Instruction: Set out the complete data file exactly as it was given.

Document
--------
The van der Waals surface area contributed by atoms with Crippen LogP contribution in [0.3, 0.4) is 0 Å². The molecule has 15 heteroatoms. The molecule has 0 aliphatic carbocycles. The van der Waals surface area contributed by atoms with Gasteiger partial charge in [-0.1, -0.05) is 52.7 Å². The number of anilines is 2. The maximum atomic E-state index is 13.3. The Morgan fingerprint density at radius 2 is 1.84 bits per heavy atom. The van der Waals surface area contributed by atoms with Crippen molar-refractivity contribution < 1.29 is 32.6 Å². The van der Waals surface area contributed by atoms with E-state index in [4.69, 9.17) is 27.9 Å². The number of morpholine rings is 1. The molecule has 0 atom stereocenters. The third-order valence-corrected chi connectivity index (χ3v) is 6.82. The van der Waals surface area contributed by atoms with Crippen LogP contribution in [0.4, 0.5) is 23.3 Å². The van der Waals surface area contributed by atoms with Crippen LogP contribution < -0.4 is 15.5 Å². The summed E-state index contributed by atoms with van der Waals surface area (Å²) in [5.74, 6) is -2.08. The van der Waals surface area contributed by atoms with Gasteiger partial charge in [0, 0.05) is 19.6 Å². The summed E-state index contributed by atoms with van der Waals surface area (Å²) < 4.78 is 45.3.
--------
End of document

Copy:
The van der Waals surface area contributed by atoms with Crippen LogP contribution in [0.3, 0.4) is 0 Å². The molecule has 15 heteroatoms. The molecule has 0 aliphatic carbocycles. The van der Waals surface area contributed by atoms with Gasteiger partial charge in [-0.1, -0.05) is 52.7 Å². The number of anilines is 2. The maximum atomic E-state index is 13.3. The Morgan fingerprint density at radius 2 is 1.84 bits per heavy atom. The van der Waals surface area contributed by atoms with Crippen molar-refractivity contribution < 1.29 is 32.6 Å². The van der Waals surface area contributed by atoms with E-state index in [4.69, 9.17) is 27.9 Å². The number of morpholine rings is 1. The molecule has 0 atom stereocenters. The third-order valence-corrected chi connectivity index (χ3v) is 6.82. The van der Waals surface area contributed by atoms with Crippen LogP contribution in [0.4, 0.5) is 23.3 Å². The van der Waals surface area contributed by atoms with Crippen LogP contribution < -0.4 is 15.5 Å². The summed E-state index contributed by atoms with van der Waals surface area (Å²) in [5.74, 6) is -2.08. The van der Waals surface area contributed by atoms with Gasteiger partial charge in [0, 0.05) is 19.6 Å². The summed E-state index contributed by atoms with van der Waals surface area (Å²) < 4.78 is 45.3.